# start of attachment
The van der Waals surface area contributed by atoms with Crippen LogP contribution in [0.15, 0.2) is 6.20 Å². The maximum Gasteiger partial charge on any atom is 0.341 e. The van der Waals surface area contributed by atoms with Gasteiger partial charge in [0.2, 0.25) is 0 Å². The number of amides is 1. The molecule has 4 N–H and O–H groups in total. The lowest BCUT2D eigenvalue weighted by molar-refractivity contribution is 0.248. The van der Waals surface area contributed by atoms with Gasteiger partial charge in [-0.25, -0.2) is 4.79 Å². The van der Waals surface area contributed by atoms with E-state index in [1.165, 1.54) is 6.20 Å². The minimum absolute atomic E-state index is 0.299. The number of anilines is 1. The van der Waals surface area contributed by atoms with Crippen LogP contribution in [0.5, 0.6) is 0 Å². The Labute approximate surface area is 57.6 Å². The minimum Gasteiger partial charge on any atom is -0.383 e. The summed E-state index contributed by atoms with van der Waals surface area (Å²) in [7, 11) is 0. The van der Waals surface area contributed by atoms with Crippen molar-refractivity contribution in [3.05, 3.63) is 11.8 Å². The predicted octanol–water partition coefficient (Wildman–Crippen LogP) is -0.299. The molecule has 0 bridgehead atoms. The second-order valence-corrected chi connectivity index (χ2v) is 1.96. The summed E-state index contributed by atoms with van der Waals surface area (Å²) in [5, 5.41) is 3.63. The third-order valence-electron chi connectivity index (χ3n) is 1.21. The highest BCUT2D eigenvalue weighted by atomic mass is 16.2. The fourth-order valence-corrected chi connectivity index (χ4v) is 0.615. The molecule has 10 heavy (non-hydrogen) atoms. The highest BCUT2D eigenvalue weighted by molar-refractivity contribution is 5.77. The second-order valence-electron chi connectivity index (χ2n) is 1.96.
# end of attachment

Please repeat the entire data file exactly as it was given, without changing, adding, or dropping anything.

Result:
The van der Waals surface area contributed by atoms with Crippen LogP contribution in [0.15, 0.2) is 6.20 Å². The maximum Gasteiger partial charge on any atom is 0.341 e. The van der Waals surface area contributed by atoms with Gasteiger partial charge in [0.2, 0.25) is 0 Å². The number of amides is 1. The molecule has 4 N–H and O–H groups in total. The lowest BCUT2D eigenvalue weighted by molar-refractivity contribution is 0.248. The van der Waals surface area contributed by atoms with Gasteiger partial charge in [-0.25, -0.2) is 4.79 Å². The van der Waals surface area contributed by atoms with E-state index in [1.165, 1.54) is 6.20 Å². The minimum absolute atomic E-state index is 0.299. The number of anilines is 1. The van der Waals surface area contributed by atoms with Crippen LogP contribution in [0.5, 0.6) is 0 Å². The Labute approximate surface area is 57.6 Å². The minimum Gasteiger partial charge on any atom is -0.383 e. The summed E-state index contributed by atoms with van der Waals surface area (Å²) in [7, 11) is 0. The van der Waals surface area contributed by atoms with Crippen molar-refractivity contribution in [3.05, 3.63) is 11.8 Å². The predicted octanol–water partition coefficient (Wildman–Crippen LogP) is -0.299. The molecule has 0 bridgehead atoms. The second-order valence-corrected chi connectivity index (χ2v) is 1.96. The summed E-state index contributed by atoms with van der Waals surface area (Å²) in [5, 5.41) is 3.63. The third-order valence-electron chi connectivity index (χ3n) is 1.21. The highest BCUT2D eigenvalue weighted by atomic mass is 16.2. The fourth-order valence-corrected chi connectivity index (χ4v) is 0.615. The molecule has 10 heavy (non-hydrogen) atoms. The highest BCUT2D eigenvalue weighted by molar-refractivity contribution is 5.77. The second-order valence-electron chi connectivity index (χ2n) is 1.96.